It truly does take a village to raise a child!
At these times when you start seeing the finish line, seeing some light at the end of a tunnel, you start to look within at what motivates you. In this unlikely campaign for Governor, a campaign I’ve had to juggle with family, urges to go fishing, and a full-time job for more than a year-and-a-half now….I can see that light at the end of the tunnel coming fast. At the beginning of a race, you have all these visions and lofty goals. I’ve been inspired from gaining an understanding of the land and how a river funtions. I’ve come to know what lives in those rivers, and the people who enjoy those rivers and other resources in so many ways. Your goal is to use that knowledge for the greater good of both the land and people. Then you start seeing the obstacles and misinformed human process, that prevents many people and ideas from ever being heard. How do you stay motivated?
I think part of my motivation comes from the family I was raised in and the tough neighborhood I grew up in. I had 5 siblings and our mom passed away when I was in first grade. Needless to say, at our house there was a lot of competition at the dinner table alone! Living out in the country, we had to figure out alternate strategies for all kinds of things. We also had some awesome neighbors along the way!
I often think about the value a mother and an intact family has for getting a person off on the right foot. For me, the loss of our mom was replaced with lessons from “the village”….brothers, sisters, cousins, uncles, aunts, neighbors, friends, and those unpampered lessons of life. It’s that village of support we need to bring back and strengthen our families, communities, neighborhoods, and cities in Iowa. It’s by far a more important support system than any government program, and it’s that village we need to invest our efforts in as state.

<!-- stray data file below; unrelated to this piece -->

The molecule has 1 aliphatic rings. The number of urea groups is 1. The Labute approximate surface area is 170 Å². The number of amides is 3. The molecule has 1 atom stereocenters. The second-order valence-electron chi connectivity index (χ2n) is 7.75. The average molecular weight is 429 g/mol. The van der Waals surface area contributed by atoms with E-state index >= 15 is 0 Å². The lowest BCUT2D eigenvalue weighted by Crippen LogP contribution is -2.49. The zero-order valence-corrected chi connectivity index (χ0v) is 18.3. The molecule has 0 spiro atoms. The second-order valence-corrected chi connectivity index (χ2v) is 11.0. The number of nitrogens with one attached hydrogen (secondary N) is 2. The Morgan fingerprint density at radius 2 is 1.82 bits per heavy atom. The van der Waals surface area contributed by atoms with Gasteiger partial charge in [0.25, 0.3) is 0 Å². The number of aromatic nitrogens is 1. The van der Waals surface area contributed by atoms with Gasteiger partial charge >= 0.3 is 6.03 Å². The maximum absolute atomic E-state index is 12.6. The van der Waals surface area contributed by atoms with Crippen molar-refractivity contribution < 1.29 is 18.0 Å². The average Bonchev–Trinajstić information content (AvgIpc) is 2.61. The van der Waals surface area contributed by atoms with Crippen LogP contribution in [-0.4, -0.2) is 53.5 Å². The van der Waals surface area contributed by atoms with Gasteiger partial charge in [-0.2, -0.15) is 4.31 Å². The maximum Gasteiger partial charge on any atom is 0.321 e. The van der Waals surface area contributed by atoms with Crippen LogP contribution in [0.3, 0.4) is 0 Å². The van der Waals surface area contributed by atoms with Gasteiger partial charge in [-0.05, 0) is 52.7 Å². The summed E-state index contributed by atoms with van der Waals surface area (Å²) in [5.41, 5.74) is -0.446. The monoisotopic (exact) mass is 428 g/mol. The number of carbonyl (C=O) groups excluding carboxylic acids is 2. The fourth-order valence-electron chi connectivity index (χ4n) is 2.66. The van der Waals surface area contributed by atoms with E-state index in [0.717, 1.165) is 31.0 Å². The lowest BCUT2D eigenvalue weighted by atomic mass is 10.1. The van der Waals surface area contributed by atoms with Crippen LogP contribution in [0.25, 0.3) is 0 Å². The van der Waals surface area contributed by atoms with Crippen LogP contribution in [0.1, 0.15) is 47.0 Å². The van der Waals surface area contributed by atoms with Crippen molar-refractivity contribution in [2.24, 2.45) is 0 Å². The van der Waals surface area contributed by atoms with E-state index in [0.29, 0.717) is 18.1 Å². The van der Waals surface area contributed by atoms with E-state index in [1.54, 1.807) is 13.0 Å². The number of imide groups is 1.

I’m reminded of the importance of that village social structure support every time I watch our flock of chickens. It’s facinating to watch all the little things and interactions that go on within the flock from the moment they hatch. From the function and develpment of a “pecking order” to watching a group of young chickens having to rely on instinct because they never get those lessons from a hen.
As the voting clock ticks down, I’ll stay strong with the memory and lessons of that village that still surrounds me today in the form of my family, my friends, my neighbors, my co-worker, my campaign supporters, my dogs, the hills and rivers around me, and of course my chickens!
Because after all, it not only takes a village to raise a child, it takes that same village and a dose of nature to keep our communities happy and strong.